57th & 9th
Universal Music Canada
Sting has never been afraid of change. His music has constantly morphed since his days with The Police. His hits like “Fields of Gold”, “Desert Rose”, and “Englishman in New York” (just to name a few) changed the definition of adult contemporary music and each single was a distinct standalone entity. This flexibility and willingness to create something unlike anyone else is particularly evident on Sting’s latest 57th & 9th.
Named after the Manhattan street corner that Sting would cross everyday on his way to the recording studio, 57th & 9th has something for everyone. Produced by Martin Kierszenbaum, the album features a diverse combination of sounds. There are hints of jazz, pop, and even country woven into the typical rock elements.
The album opens with the classic rock sounds of “I Can’t Stop Thinking About You”. It is the kind of song that Sting fans have been waiting to hear again since tracks like “Roxanne” and “Message in a Bottle”. Tracks like “Inshallah” and “Heading South on the Great North Road” are solemn and tug at the heart with their ballad-like qualities and softer melodies. On the other hand, there is the gruff heavier rock track “Petrol Head” that feels out of place, even for Sting. While it is full of rollicking fun, Sting’s sultry voice pushed to this hard rock extreme doesn’t quite add up, for some reason, and the track falls a bit flat.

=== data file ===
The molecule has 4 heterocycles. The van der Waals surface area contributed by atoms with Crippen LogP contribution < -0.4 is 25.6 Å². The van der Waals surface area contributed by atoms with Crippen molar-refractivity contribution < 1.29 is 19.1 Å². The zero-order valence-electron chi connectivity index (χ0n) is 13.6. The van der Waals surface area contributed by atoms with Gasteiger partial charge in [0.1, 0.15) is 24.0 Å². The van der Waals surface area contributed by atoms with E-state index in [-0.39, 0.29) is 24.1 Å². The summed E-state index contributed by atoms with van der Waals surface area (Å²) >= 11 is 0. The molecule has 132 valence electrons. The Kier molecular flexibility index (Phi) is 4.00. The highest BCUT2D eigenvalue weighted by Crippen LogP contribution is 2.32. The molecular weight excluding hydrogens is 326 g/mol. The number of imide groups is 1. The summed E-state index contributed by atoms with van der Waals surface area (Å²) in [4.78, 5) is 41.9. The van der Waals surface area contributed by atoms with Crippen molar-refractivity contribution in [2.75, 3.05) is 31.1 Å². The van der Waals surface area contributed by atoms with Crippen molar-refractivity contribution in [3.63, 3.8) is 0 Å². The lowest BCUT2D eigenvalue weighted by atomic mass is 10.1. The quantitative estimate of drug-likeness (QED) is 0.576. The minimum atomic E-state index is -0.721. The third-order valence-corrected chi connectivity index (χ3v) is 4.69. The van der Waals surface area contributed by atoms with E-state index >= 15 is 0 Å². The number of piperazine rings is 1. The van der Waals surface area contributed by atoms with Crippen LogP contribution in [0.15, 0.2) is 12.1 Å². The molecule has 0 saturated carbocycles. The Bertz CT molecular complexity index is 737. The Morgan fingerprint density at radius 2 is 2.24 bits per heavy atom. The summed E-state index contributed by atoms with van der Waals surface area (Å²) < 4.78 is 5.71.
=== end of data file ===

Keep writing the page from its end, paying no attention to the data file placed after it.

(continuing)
Yet there is one track on the entire album that stands out. With so many music legends passing in 2016, leaving behind a void of talent and artistic merit, it’s no surprise that someone would create a song about it; and Sting was the perfect fit to write such a song. “50,000” not only gives a voice to Sting’s grief of having lost friends and colleagues, the song is also an honest social commentary that examines how we treat such legends after they have died. With his unabashed jabs at the floods of social media quotes and tribute albums after a music legend’s passing, he also points out how quickly the paparazzi slander those same legends. Within this same song, Sting recognizes his own mortality and the toll that a rocker’s life has had on him. Perhaps this song stands out because of its honesty, or maybe because it’s rare for a rocker to describe themselves as imperfect and mortal in such detail. Whichever it is, “50,000” is a rare glimpse into a famous musician’s creative soul.
SPILL ALBUM REVIEW: STING – 57th & 9th